2. I love Canalworldforum, I watched for a few years before I dared join. It was everything I needed, information, fun, ribald banter and pi$$ (genuine letters removed to protect the incontinent and easily offended) taking put downs. I was new to the internet and new to boating as an owner - but not to canals. I eventually succumbed in 2008 to the Log in as new member and tiptoed in, vibrant and sometimes raucous arguments carried on and were carefully managed by the moderators. The CWDF was my online existence for a few years, helping me adapt to my new environment, and soon it appeared that many others were a part of this vibrant community. The CWDF community not only helped me adapt to online banter, but also opened the door to the wonderful but unreliable chatroom, who's inconsistency became a source of fun and enjoyment to all who were subject to,or watching the entry, exit bells of Mike31 and everyone else come and go as we got booted in and out of the room while we were all in various parts of the canal network(or in a house next to a pub in Chesterfield Mike.) It's also where I first started to chat to Kathy. The forum has seen many come and go for a multitude of reasons, Gibbo was the most spectacular exit, and maybe the first of the new way of thinking. CanalWorld forum is a wonderful community of people from all ages which brings people together in the love of canal history, canal folklore, canals now and canals in the future, it is currently being decimated in both its inclusiveness but also its buzz. Since 2014/5, perhaps the moderators of old did not realise the new phenomenon of WUM had entered CWDF, perhaps they didn't weed out serial antagonists soon enough...but very soon the new breed of mods came in and laid waste to a free thinking site with sometimes unco-ordinated and often knee jerk moderation. These fell by the wayside eventually ,now to be replaced with a new kind of moderation policy, with a slap your hands and delete you approach. This is a long way from the site I joined. This is a massive leap from the fun, informative, fun, argumentative, fun, vibrant site I joined. It is still useful. It is still going, just. Let up, free up, allow some bite , it is still potentially by far the best Canalforum. Don't continue to drive away those folks who have made it the site it is today. (No am not on the other site, neither have I seen it.) I don't believe we should all just accept what happens to us, like sheep do.
    63 points
  3. Hi everyone. Just a quick post regarding the T&M breach. If you are stuck North of the Preston Brook Tunnel, cannot get back South and need to leave your boat somewhere safe, you are more than welcome to leave it at our base at Claymoore. We are building up a little collection of private boats as I type so you may want to ring ahead first (01928 717273). However we will do what we can to fit you in as we have quite a long stretch we can moor along and are allowed to moor several out. If you are on a hire boat with another company and are supposed to be heading back along the affected route, your hire company may ask you to stop at us as we will be turning round several of their boats that are stuck. Of course there is no charge to moor during this incident, I would just ask that your stop with us is due to a genuine need as you can't get South. I hope this helps. Paul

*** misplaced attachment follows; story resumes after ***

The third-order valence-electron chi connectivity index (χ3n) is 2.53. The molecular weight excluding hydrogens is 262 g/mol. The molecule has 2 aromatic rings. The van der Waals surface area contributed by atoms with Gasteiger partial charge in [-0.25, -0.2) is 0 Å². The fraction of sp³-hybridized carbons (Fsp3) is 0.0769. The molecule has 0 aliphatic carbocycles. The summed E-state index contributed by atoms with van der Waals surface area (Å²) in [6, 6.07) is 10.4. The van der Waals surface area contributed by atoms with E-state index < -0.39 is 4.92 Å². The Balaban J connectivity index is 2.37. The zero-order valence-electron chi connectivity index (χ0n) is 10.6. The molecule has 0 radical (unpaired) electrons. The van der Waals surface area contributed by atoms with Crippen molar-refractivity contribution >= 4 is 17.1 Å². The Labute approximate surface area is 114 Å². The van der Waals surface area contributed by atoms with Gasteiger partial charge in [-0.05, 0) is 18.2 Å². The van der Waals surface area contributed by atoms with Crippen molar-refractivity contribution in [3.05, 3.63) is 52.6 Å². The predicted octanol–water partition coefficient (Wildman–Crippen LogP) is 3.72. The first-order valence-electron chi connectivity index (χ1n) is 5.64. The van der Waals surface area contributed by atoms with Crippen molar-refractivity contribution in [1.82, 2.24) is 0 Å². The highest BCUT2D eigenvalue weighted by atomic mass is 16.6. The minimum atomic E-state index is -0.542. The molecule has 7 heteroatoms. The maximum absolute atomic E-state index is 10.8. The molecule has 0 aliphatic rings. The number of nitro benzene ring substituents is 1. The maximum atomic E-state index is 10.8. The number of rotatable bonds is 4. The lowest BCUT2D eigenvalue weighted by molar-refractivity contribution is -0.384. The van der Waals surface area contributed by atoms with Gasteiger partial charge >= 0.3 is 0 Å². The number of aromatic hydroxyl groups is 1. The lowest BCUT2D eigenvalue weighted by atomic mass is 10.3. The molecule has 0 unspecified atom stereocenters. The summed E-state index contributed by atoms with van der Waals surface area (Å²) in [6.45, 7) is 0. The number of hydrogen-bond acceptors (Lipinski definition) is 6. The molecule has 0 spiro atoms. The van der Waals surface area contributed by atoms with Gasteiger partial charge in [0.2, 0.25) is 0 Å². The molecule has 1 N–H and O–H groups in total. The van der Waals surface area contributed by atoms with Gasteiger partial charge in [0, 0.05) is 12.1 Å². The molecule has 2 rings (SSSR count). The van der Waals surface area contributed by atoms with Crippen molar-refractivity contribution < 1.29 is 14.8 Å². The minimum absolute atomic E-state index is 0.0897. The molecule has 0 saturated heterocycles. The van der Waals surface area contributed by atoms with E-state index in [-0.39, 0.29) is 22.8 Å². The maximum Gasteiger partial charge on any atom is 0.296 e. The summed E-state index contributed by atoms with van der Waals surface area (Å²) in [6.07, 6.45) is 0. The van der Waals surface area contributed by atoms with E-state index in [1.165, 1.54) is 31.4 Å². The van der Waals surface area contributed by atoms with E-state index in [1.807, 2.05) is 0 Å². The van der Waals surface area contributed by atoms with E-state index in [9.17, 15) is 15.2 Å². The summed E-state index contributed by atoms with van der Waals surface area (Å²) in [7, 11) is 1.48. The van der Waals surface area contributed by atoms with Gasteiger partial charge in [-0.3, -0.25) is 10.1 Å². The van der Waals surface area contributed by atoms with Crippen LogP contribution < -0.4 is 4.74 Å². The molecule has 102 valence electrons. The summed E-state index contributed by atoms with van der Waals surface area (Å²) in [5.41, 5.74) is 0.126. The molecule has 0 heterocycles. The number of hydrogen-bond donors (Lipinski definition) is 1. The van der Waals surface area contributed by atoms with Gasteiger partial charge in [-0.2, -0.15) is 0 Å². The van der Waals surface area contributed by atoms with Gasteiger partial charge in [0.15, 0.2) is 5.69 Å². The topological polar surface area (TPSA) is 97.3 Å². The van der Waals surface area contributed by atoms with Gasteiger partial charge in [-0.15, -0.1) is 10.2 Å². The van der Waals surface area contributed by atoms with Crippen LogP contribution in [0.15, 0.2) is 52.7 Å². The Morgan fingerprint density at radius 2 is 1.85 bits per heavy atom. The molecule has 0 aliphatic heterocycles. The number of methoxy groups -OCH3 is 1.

56 points
  4. We have this article, the 'Off The Cut' film and the 'Boats Are Homes' demo about to happen. It does seem like a coordinated push. The film and this article, both focus on the same stretch of the Kennet and Avon but make their points as if they apply nationally. They don't. The film also implies that most boaters are continuous cruisers. They aren't. What we have is a specific issue to this stretch of the K&A. My interpretation is that, 10-15 years ago a few families took to living on this small stretch (remember the K&A only fully opened 25 years ago - so this is not an entrenched culture). The pioneers led the way for others who saw the benefits and BW did not take any serious action at the time. As time passed and the boating population grew on the K&A it simply became normal for the cc'ers there to shuffle about over 10 miles or so and get away with it, thinking it would be allowed forever. Occasional enforcement notices were dished out but no further action was taken so long as the boat then shuffled on a mile or so. Fast forward to today and we have more and more people taking to the canals and a growing problem for hotspots like the K&A. Add the problems with the housing market into the mix, pushing people to look for cheaper options and its easy to see how a 'critical mass' is achieved. Clearly, there's been a lot of families living on boats along there and they've become a community, which must have been lovely for them. The problem is that it's unsustainable in the wider context. As a Birmingham boater, I'm not aware of a single cc'ing family in the whole Birmingham area. All the cc'ers I know and see are either single or couples. So why has this family orientated community grown up on the K&A? Well, once you have one or two pioneers, it normalises the idea for other families, but also this area has a long history of alternative and travelling communities, from earlier Romanys to New Age Travellers and the Battle of the Beanfield etc. It seems fairly logical to me that the travellers of the area from the 1980s would move onto the canal when other options were stripped away from them. The harsh truth is that raising a family while cc'ing is difficult. That's why you hardly see anyone doing it in other parts of the country. Cc'ing for a single person with a fixed job takes a fair bit of organising, but I simply wouldn't attempt it if I had kids. I've said before, nobody has an automatic right to live on the canal, this family choose to do so, but they could also choose not to. I do feel sorry for them though because they clearly had it very good for a long time, while BW looked the other way. They must have seen this day coming for years though, they aren't ostriches.